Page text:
Damn ma’am. That headline bites. This is supposed to be an article about the joy of funny headlines and this one’s 100% yuck-free.

Ain’t life ironic?

I like funny headlines.

funny headlinesDoesn’t everyone? Now, I’m not talking about those accidental blooper-type  headlines that are often clipped from news media, like “One-armed man applauds the kindness of strangers.”

I’m talking about the quirky ones that subtly suggest this post could be worth my time.

Let’s face it, with blog posts, you can only be so funny in your headline. In the case of a blog post, funny headlines function more like a set-up line. The story itself is the punchline.

I believe funny headlines have the stopping power it takes to engage a reader. They really don’t crack you up. Rather, they get you to click. In the noisy world of online marketing, that’s the goal.

So what I’m really talking about are headlines with just enough quirkiness, or irony, or playfulness, to stand out a bit.

There’s a whole lot of copy catting going on in the blogosphere. On any given day, you’re bound to find many posts serving up the usual how-to’s about how to get more Twitter followers, do content marketing well, or even write great headlines.

As an author, you need to seize whatever opportunity possible to cut through the clutter. I try to do it with my sense of humor and as a reader, I gravitate toward writers who do the same. (more…)

Aug

Effective Headlines to Generate Leads

It’s always nice to find like-minded bloggers sharing advice you can endorse. And it’s especially gratifying when a trusted authority uses your article or ideas to demonstrate her point. Great synchronicity here too because I’ve been offering ideas for making your article titles attractive. The following article offers strong examples of effective headlines including one of mine (see “The Great Keywords Secret Revealed.”

The following article is republished here with permission from the author and her inbound marketing company.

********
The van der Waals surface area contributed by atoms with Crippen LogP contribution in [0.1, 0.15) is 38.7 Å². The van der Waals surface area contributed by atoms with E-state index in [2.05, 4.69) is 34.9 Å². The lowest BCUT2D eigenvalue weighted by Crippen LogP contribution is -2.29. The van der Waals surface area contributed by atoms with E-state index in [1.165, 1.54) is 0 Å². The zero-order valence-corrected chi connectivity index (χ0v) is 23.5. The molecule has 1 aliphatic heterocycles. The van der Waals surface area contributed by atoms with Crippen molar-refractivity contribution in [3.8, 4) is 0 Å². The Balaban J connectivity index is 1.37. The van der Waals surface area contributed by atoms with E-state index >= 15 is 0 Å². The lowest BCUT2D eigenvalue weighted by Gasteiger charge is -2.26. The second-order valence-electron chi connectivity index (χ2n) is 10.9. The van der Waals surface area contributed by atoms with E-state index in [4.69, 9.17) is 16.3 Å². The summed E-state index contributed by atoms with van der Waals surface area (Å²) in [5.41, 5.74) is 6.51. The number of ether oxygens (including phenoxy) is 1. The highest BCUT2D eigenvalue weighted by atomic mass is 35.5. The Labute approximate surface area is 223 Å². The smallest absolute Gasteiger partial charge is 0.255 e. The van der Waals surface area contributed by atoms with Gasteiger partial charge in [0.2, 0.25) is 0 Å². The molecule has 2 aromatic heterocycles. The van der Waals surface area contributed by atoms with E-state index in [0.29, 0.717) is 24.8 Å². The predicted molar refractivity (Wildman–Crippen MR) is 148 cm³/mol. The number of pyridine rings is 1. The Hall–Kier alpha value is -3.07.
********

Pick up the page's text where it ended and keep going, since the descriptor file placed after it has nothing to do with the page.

(more…)

Sep

The most important headline writing tip ever: forget about tips.

COPYCATS:
Edition #1 with John Runk

He’s one of advertising’s headiest headline writers.
Here, he dogs on the formula approach to copywriting.


I’m going to call this series “Copycats,” and in each edition, strive to get a pair or more of copywriters on the same page talking about their craft. Though I’ve read the work of many great copywriters, I only  know one. He’s a very good friend and one helluva’ scribe. Beside word-slinging, John and I have about 47 more things in common, so we shoot the breeze often. I agreed not to razz him about his last place MLB team, so he agreed to spend 30 minutes on the phone with me. I asked him about headlines and words of wisdom spewed forth.

(more…)

Jul

Getting Ideas to Flow: The Naked Truth.

For a copywriter, or any idea professional whose tasks involve coming up with a concept, a form of writer’s block is, well, not being able to come up with a concept. I find this frightening phenomena tends to strike when I’m at my desk, staring at my screen, and torturing myself with the notion that brilliance must strike. Now.

What do I do? I bail. That is, I get up and go. The basic idea is to change your surroundings to try to change your mindset. Take five. Take a break. Take off.

Sometimes I go for a drive. I can be pretty prolific behind the wheel and have so far managed to not crash while scribbling stuff down. Walks? Yeah. Works for me sometimes.

Get to the naked part.
You know what works best? Getting naked and getting in the shower. I can’t tell you how many times headlines, concepts, and ideas have flowed from my brain as hot water beats down on it.

I have a few other remedies, but you’ve probably heard enough from your clothes-less copywriter friend today. TMI, as they say. Tell me though, do you have a solution or two for writer’s block? Can you show me? Pictures won’t be necessary.